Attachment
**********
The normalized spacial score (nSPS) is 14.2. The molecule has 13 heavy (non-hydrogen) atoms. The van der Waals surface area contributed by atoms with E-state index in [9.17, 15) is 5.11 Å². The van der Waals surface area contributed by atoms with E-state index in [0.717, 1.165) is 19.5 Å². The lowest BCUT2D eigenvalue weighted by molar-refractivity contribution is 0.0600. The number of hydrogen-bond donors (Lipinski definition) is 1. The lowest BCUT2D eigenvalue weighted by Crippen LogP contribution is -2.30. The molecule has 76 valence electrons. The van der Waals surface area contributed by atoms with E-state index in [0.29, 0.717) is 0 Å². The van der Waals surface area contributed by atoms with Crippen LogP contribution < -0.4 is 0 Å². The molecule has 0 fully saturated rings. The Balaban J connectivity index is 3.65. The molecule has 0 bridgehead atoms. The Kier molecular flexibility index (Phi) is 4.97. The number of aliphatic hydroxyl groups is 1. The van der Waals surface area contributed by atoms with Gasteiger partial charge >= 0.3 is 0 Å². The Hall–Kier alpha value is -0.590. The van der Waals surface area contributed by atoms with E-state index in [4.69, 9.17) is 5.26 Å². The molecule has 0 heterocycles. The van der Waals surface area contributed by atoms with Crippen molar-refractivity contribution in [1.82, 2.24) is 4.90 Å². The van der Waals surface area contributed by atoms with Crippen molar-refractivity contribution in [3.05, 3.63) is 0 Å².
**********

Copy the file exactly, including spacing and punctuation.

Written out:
The normalized spacial score (nSPS) is 14.2. The molecule has 13 heavy (non-hydrogen) atoms. The van der Waals surface area contributed by atoms with E-state index in [9.17, 15) is 5.11 Å². The van der Waals surface area contributed by atoms with E-state index in [0.717, 1.165) is 19.5 Å². The lowest BCUT2D eigenvalue weighted by molar-refractivity contribution is 0.0600. The number of hydrogen-bond donors (Lipinski definition) is 1. The lowest BCUT2D eigenvalue weighted by Crippen LogP contribution is -2.30. The molecule has 76 valence electrons. The van der Waals surface area contributed by atoms with E-state index in [0.29, 0.717) is 0 Å². The van der Waals surface area contributed by atoms with Crippen LogP contribution < -0.4 is 0 Å². The molecule has 0 fully saturated rings. The Balaban J connectivity index is 3.65. The molecule has 0 bridgehead atoms. The Kier molecular flexibility index (Phi) is 4.97. The number of aliphatic hydroxyl groups is 1. The van der Waals surface area contributed by atoms with Gasteiger partial charge >= 0.3 is 0 Å². The Hall–Kier alpha value is -0.590. The van der Waals surface area contributed by atoms with E-state index in [4.69, 9.17) is 5.26 Å². The molecule has 0 heterocycles. The van der Waals surface area contributed by atoms with Crippen molar-refractivity contribution in [1.82, 2.24) is 4.90 Å². The van der Waals surface area contributed by atoms with Crippen molar-refractivity contribution in [3.05, 3.63) is 0 Å².